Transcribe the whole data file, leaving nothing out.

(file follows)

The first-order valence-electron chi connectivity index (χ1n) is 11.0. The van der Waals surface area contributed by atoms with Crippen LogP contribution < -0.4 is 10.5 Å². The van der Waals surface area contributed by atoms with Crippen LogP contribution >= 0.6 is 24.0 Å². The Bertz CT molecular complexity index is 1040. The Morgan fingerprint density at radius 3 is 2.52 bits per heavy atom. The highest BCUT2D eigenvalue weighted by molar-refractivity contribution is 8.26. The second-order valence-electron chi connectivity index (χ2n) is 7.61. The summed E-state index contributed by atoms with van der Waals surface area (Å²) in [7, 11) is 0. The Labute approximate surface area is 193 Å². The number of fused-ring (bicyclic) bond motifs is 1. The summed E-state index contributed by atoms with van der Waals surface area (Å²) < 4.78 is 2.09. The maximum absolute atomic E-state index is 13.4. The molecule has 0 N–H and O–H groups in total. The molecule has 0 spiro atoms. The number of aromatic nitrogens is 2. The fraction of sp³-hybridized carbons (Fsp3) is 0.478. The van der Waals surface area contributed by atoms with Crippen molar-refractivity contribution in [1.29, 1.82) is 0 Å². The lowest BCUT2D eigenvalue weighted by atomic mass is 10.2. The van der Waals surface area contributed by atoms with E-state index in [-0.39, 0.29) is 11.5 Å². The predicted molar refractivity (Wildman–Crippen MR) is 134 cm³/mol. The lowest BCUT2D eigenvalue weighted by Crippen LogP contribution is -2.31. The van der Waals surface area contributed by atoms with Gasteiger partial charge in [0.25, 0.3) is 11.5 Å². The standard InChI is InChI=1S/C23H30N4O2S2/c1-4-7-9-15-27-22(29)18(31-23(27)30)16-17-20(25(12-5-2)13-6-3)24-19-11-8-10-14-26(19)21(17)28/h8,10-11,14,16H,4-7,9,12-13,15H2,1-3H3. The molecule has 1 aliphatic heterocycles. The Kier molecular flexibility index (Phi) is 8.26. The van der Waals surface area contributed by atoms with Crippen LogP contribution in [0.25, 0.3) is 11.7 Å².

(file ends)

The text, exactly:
The first-order valence-electron chi connectivity index (χ1n) is 11.0. The van der Waals surface area contributed by atoms with Crippen LogP contribution < -0.4 is 10.5 Å². The van der Waals surface area contributed by atoms with Crippen LogP contribution >= 0.6 is 24.0 Å². The Bertz CT molecular complexity index is 1040. The Morgan fingerprint density at radius 3 is 2.52 bits per heavy atom. The highest BCUT2D eigenvalue weighted by molar-refractivity contribution is 8.26. The second-order valence-electron chi connectivity index (χ2n) is 7.61. The summed E-state index contributed by atoms with van der Waals surface area (Å²) in [7, 11) is 0. The Labute approximate surface area is 193 Å². The number of fused-ring (bicyclic) bond motifs is 1. The summed E-state index contributed by atoms with van der Waals surface area (Å²) < 4.78 is 2.09. The maximum absolute atomic E-state index is 13.4. The molecule has 0 N–H and O–H groups in total. The molecule has 0 spiro atoms. The number of aromatic nitrogens is 2. The fraction of sp³-hybridized carbons (Fsp3) is 0.478. The van der Waals surface area contributed by atoms with Crippen molar-refractivity contribution in [1.29, 1.82) is 0 Å². The lowest BCUT2D eigenvalue weighted by atomic mass is 10.2. The van der Waals surface area contributed by atoms with E-state index in [-0.39, 0.29) is 11.5 Å². The predicted molar refractivity (Wildman–Crippen MR) is 134 cm³/mol. The lowest BCUT2D eigenvalue weighted by Crippen LogP contribution is -2.31. The van der Waals surface area contributed by atoms with Gasteiger partial charge in [0.25, 0.3) is 11.5 Å². The standard InChI is InChI=1S/C23H30N4O2S2/c1-4-7-9-15-27-22(29)18(31-23(27)30)16-17-20(25(12-5-2)13-6-3)24-19-11-8-10-14-26(19)21(17)28/h8,10-11,14,16H,4-7,9,12-13,15H2,1-3H3. The molecule has 1 aliphatic heterocycles. The Kier molecular flexibility index (Phi) is 8.26. The van der Waals surface area contributed by atoms with Crippen LogP contribution in [0.25, 0.3) is 11.7 Å².